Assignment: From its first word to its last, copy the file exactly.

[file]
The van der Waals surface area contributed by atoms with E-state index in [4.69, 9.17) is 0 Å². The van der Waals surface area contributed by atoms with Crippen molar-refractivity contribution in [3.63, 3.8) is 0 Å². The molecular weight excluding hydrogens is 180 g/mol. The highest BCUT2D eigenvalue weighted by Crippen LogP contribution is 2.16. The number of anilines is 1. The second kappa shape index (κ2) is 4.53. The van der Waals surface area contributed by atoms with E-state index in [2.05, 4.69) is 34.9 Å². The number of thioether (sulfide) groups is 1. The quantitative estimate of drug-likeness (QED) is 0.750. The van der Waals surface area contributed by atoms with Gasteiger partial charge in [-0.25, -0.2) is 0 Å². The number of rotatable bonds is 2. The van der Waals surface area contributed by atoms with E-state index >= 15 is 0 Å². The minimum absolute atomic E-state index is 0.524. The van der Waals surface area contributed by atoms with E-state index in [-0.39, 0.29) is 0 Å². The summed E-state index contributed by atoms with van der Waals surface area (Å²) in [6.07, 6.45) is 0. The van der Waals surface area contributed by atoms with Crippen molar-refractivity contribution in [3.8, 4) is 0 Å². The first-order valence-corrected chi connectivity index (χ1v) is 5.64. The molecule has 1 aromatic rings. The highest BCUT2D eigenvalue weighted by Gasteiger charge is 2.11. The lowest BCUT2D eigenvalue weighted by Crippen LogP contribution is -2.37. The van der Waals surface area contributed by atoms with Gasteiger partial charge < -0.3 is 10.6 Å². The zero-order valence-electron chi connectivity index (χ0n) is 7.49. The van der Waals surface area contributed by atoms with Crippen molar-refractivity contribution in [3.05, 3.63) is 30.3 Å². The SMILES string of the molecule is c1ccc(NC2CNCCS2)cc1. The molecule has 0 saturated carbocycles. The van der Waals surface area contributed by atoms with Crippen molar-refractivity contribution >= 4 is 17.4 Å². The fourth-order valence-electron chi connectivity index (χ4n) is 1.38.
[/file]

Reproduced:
The van der Waals surface area contributed by atoms with E-state index in [4.69, 9.17) is 0 Å². The van der Waals surface area contributed by atoms with Crippen molar-refractivity contribution in [3.63, 3.8) is 0 Å². The molecular weight excluding hydrogens is 180 g/mol. The highest BCUT2D eigenvalue weighted by Crippen LogP contribution is 2.16. The number of anilines is 1. The second kappa shape index (κ2) is 4.53. The van der Waals surface area contributed by atoms with E-state index in [2.05, 4.69) is 34.9 Å². The number of thioether (sulfide) groups is 1. The quantitative estimate of drug-likeness (QED) is 0.750. The van der Waals surface area contributed by atoms with Gasteiger partial charge in [-0.25, -0.2) is 0 Å². The number of rotatable bonds is 2. The van der Waals surface area contributed by atoms with E-state index >= 15 is 0 Å². The minimum absolute atomic E-state index is 0.524. The van der Waals surface area contributed by atoms with E-state index in [-0.39, 0.29) is 0 Å². The summed E-state index contributed by atoms with van der Waals surface area (Å²) in [6.07, 6.45) is 0. The van der Waals surface area contributed by atoms with Crippen molar-refractivity contribution in [3.8, 4) is 0 Å². The first-order valence-corrected chi connectivity index (χ1v) is 5.64. The molecule has 1 aromatic rings. The highest BCUT2D eigenvalue weighted by Gasteiger charge is 2.11. The lowest BCUT2D eigenvalue weighted by Crippen LogP contribution is -2.37. The van der Waals surface area contributed by atoms with Gasteiger partial charge < -0.3 is 10.6 Å². The zero-order valence-electron chi connectivity index (χ0n) is 7.49. The van der Waals surface area contributed by atoms with Crippen molar-refractivity contribution in [3.05, 3.63) is 30.3 Å². The SMILES string of the molecule is c1ccc(NC2CNCCS2)cc1. The molecule has 0 saturated carbocycles. The van der Waals surface area contributed by atoms with Crippen molar-refractivity contribution >= 4 is 17.4 Å². The fourth-order valence-electron chi connectivity index (χ4n) is 1.38.